The Interview is getting plenty of press, despite the fact that co-stars James Franco and Seth Rogen have canceled all media appearances for the Sony Pictures Entertainment comedy, in theaters Christmas Day.
E! News confirms that Thursday's New York City premiere will not take place. The actors attended the Los Angeles premiere last week, but per a reported mandate from the studio, they didn't do interviews.
The Interview depicts the fictional assassination of North Korean leader Kim Jong-un.
Franco, 36, and Rogen, 32, also pulled out of joint appearances on Buzzfeed Brews Tuesday and NBC's The Tonight Show Starring Jimmy Fallon Wednesday. Rogen's Thursday appearance on NBC's The Late Night With Seth Meyers has also been canceled in wake of the unidentified hackers' most recent threat.
The latest anonymous email from the hackers, issued Tuesday, appeared to threaten violence against public screenings of the movie. "Remember the 11th of September 2001. We recommend you to keep yourself distant from the places at that time," the hacker group wrote. "If your house is nearby, you'd better leave. Whatever comes in the coming days is called by the greed of Sony Pictures Entertainment."
The Department of Homeland Security said it is "aware of the threat" but "at this time there is no credible intelligence to indicate an active plot against movie theaters within the United States." Meanwhile, CNBC sources say Sony still plans to release the film, though it will support theaters if they choose not to run it. Carmike Cinemas, which has 278 theaters in 41 states, pulled the movie Tuesday.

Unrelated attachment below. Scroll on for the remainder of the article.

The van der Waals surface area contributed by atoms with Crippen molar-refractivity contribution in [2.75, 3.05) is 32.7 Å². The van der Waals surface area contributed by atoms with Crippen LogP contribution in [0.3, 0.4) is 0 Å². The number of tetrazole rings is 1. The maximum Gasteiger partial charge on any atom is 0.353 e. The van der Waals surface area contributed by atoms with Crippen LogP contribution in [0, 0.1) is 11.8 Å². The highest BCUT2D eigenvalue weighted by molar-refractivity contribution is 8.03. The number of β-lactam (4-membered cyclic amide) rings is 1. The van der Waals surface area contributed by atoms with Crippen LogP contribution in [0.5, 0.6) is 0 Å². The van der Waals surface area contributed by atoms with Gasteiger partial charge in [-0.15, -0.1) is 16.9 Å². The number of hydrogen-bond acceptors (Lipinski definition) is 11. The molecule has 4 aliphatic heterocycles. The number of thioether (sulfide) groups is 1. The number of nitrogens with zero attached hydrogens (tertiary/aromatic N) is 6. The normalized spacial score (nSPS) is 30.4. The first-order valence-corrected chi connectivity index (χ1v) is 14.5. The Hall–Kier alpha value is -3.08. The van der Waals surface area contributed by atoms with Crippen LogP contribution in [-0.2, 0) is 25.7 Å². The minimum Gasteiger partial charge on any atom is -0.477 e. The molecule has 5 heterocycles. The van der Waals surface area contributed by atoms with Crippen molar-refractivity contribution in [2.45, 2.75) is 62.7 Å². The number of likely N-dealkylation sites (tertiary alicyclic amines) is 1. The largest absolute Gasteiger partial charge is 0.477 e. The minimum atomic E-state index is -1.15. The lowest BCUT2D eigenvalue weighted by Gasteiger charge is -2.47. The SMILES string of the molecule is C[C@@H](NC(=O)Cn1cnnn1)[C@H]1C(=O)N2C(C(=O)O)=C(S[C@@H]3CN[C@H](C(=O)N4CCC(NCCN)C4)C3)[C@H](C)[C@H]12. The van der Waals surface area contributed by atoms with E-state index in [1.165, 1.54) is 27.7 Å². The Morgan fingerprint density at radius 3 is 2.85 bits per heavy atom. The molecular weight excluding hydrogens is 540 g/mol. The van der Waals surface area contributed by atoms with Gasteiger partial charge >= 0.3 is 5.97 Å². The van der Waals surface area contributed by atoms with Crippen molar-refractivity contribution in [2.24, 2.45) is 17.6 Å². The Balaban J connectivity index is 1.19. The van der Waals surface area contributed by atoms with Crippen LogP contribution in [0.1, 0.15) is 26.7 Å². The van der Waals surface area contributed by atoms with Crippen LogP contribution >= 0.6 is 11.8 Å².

Another chain distanced itself Wednesday. Bow Tie Cinemas, which owns and operates 55 theaters in Colorado, Connecticut, Maryland, New Jersey, York and Virginia, told E! News in a statement that it is "saddened and angered by recent threats of terrorism in connection with the movie, The Interview."
"It is our mission to ensure the safety and comfort of our guests and employees. Given that the source and credibility of these threats is unknown at the time of this announcement, we have decided after careful consideration not to open The Interview on Dec. 25, 2014 as originally planned," the company continued. "We hope that those responsible for this act are swiftly identified and brought to justice."
Still, other theater chains have offered support. "If they play it, we'll show it," said Tom Stephenson, CEO of Look Cinemas. "Sony has a right to make the movie, we have a right to play it and censorship in general is a bad thing."
Sony Pictures Entertainment has not commented on the threat.
According to CNBC, federal investigators have said they are closing in on the source of the cyber attack, including the part of the world where it came from. Meanwhile, Sony Pictures Entertainment is now facing two class action lawsuits filed by former employees who feel the company is to blame for stolen, private information. Industry experts predict this will be the most expensive corporate hack in history, with estimates ranging between $100 million to $300 million in losses for the American film subsidiary.
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